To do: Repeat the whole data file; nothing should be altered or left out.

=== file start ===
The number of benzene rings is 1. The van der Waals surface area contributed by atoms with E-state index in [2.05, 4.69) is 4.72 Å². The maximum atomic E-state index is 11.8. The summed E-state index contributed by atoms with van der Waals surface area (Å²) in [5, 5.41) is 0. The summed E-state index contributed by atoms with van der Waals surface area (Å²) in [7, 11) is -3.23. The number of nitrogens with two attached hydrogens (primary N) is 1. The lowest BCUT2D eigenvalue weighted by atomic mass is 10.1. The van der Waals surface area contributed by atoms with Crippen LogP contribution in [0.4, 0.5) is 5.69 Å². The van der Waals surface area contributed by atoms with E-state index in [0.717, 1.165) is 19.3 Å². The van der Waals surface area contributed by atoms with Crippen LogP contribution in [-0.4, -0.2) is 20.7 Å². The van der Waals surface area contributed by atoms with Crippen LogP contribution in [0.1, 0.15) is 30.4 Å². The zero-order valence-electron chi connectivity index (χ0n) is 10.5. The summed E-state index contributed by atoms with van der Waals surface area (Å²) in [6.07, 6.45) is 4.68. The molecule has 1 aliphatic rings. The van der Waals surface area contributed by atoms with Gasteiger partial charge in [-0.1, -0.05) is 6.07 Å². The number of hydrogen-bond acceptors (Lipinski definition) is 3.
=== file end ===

The number of benzene rings is 1. The van der Waals surface area contributed by atoms with E-state index in [2.05, 4.69) is 4.72 Å². The maximum atomic E-state index is 11.8. The summed E-state index contributed by atoms with van der Waals surface area (Å²) in [5, 5.41) is 0. The summed E-state index contributed by atoms with van der Waals surface area (Å²) in [7, 11) is -3.23. The number of nitrogens with two attached hydrogens (primary N) is 1. The lowest BCUT2D eigenvalue weighted by atomic mass is 10.1. The van der Waals surface area contributed by atoms with Crippen LogP contribution in [0.4, 0.5) is 5.69 Å². The van der Waals surface area contributed by atoms with E-state index in [0.717, 1.165) is 19.3 Å². The van der Waals surface area contributed by atoms with Crippen LogP contribution in [-0.4, -0.2) is 20.7 Å². The van der Waals surface area contributed by atoms with Crippen LogP contribution in [0.1, 0.15) is 30.4 Å². The zero-order valence-electron chi connectivity index (χ0n) is 10.5. The summed E-state index contributed by atoms with van der Waals surface area (Å²) in [6.07, 6.45) is 4.68. The molecule has 1 aliphatic rings. The van der Waals surface area contributed by atoms with Gasteiger partial charge in [-0.1, -0.05) is 6.07 Å². The number of hydrogen-bond acceptors (Lipinski definition) is 3.